In the United States, vehicle crashes are the main single cause of teenage deaths [source: NHTSA].
Learning safe driving skills could save a teen's life. In many states, before being issued a learner's permit, teenagers are required to take a driver's education course that combines classroom and driving time. If there isn't a driver's education program nearby, you can order instructional DVDs, streaming videos and mock testing materials online [source: Teen Driving Course].
If you've decided to teach your teen how to drive, he should ride shotgun and narrate all your actions. Then, tell your teen to do the same from behind the wheel. Narrating actions as they happen -- like "checking rearview mirror" or "activating left turn signal 200 yards (182 meters) before intersection" -- ingrain the driving process. Your teen is creating a collection of automatic responses, much like an athlete creates "muscle memory" by practicing the same moves again and again [source: Kuczmarski].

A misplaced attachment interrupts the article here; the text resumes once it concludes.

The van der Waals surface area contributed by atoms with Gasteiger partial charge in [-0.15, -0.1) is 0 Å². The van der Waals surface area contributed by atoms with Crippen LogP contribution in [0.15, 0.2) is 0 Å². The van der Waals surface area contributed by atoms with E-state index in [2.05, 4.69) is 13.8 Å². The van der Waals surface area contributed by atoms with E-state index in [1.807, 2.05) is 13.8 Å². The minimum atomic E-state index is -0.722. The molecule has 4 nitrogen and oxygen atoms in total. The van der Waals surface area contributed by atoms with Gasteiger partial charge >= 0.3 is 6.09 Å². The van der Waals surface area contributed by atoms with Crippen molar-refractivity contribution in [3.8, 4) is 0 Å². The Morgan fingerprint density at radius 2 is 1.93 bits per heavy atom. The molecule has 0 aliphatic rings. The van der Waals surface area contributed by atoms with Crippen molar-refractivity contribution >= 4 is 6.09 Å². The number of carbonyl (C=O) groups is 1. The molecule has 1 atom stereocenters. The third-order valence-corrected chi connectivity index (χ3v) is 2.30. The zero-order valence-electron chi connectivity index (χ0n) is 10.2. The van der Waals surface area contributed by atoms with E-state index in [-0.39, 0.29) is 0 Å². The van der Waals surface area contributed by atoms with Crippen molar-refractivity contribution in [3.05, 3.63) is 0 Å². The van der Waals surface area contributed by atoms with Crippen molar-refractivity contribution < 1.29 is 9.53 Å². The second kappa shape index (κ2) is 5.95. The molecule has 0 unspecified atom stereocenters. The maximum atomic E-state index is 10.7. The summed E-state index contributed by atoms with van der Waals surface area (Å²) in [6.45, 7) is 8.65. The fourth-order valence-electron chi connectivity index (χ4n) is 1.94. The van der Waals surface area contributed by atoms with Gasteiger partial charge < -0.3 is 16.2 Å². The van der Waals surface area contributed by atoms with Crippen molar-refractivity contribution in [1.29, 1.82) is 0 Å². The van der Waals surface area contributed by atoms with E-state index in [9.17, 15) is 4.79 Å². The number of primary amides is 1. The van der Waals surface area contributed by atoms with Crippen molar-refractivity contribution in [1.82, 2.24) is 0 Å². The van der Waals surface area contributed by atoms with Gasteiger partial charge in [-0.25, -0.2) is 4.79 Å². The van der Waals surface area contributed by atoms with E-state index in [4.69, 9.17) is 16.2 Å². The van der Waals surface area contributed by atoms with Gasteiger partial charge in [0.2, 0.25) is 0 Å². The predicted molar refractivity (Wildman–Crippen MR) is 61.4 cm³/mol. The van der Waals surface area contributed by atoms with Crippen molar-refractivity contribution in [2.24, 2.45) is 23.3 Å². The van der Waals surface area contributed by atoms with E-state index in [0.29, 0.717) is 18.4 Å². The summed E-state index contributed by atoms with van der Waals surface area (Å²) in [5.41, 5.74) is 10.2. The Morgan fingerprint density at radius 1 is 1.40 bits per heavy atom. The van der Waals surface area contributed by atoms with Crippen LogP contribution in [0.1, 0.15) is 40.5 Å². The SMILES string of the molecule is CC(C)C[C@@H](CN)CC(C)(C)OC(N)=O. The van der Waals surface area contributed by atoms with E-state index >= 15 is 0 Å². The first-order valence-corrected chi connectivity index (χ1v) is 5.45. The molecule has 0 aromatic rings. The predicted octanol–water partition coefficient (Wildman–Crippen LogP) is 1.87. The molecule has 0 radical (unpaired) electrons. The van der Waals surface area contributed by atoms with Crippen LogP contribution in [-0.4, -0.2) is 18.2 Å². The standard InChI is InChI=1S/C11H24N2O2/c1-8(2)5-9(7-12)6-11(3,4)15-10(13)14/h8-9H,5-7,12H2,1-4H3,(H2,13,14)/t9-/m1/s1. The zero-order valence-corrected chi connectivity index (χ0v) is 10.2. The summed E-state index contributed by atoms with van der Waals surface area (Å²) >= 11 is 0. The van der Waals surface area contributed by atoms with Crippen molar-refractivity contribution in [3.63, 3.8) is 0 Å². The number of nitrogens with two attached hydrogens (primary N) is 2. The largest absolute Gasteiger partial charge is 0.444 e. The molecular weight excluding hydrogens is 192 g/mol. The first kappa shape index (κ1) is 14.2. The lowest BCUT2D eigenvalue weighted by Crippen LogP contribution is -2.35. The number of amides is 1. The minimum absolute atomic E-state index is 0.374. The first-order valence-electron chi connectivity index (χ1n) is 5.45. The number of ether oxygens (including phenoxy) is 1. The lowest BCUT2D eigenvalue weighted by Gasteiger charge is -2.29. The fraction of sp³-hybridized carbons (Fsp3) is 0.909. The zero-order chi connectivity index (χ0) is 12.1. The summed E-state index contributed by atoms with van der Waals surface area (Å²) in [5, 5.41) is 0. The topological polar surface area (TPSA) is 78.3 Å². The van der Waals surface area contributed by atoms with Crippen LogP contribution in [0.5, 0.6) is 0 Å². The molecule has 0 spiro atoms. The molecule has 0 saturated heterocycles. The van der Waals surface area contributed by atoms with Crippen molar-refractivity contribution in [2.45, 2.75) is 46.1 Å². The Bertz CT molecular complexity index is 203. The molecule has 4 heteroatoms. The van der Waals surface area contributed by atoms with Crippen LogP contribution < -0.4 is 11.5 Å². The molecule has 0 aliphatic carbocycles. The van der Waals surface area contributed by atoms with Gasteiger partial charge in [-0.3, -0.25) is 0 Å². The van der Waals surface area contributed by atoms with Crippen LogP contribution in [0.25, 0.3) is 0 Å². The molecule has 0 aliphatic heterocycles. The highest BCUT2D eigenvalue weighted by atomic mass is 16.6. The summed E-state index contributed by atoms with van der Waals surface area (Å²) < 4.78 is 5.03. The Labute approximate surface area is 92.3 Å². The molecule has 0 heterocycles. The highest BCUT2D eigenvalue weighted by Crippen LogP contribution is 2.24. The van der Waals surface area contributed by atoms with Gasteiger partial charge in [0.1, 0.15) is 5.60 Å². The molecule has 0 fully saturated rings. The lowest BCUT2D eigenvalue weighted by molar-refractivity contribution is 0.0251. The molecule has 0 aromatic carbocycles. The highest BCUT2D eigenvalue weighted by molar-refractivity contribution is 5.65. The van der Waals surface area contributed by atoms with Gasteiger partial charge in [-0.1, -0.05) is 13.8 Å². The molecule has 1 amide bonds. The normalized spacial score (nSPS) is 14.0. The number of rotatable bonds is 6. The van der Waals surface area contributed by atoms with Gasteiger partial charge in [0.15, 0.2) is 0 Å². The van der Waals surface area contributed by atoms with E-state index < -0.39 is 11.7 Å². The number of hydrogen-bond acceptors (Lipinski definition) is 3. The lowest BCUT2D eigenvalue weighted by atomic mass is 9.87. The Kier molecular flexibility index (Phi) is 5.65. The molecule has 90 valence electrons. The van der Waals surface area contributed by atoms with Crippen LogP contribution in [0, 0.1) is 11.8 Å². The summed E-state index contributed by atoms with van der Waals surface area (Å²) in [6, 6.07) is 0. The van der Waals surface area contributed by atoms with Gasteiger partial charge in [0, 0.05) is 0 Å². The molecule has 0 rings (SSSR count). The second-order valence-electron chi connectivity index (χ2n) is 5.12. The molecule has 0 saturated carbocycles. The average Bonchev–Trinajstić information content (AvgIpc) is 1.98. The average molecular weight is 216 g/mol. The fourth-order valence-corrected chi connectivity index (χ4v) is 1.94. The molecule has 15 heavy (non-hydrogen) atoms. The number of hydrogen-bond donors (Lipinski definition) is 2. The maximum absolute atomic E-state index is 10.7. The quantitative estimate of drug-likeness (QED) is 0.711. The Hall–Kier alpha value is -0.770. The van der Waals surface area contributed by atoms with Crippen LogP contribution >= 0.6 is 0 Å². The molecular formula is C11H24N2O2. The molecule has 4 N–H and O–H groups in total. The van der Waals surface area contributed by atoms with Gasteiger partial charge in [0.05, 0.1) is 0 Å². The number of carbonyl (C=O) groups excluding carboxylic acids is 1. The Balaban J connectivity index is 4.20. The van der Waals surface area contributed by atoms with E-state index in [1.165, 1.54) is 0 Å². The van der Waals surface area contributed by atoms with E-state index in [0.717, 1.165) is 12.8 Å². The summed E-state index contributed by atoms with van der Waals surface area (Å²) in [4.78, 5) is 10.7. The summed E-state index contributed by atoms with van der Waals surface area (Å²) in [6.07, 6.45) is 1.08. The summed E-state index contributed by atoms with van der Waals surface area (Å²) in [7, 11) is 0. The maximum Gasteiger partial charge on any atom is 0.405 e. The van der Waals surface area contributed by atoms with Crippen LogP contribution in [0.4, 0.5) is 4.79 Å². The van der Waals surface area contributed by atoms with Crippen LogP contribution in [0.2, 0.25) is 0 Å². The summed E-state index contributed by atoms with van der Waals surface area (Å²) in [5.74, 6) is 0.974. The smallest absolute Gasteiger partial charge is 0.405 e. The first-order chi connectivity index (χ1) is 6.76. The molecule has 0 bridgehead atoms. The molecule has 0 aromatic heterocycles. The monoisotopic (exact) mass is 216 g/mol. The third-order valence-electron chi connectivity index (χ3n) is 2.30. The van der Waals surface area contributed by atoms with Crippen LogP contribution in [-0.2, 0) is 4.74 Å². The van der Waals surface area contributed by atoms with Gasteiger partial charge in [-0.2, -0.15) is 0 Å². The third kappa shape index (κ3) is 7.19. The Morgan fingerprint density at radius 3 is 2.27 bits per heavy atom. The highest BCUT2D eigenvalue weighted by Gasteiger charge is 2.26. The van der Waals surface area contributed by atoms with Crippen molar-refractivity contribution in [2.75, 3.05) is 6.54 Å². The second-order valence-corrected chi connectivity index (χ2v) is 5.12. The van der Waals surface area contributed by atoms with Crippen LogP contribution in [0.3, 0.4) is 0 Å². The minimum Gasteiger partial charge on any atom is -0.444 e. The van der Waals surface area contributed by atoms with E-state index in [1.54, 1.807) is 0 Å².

Teaching your teen basic mechanics may save you money. A teenager who understands an engine needs oil to operate is less likely to drive around with flashing warning indicators. Your teen should also know how to change a tire (not just in theory, but in practice).
Increase your teen's survival odds by enacting a strict "don't call/don't text" policy during drive time and by insisting stereo levels stay low enough to hear ambient traffic noise. You should limit the number of ride-alongs, too; the risk of fatal injury for teenage drivers increases with each passenger [source: Chen].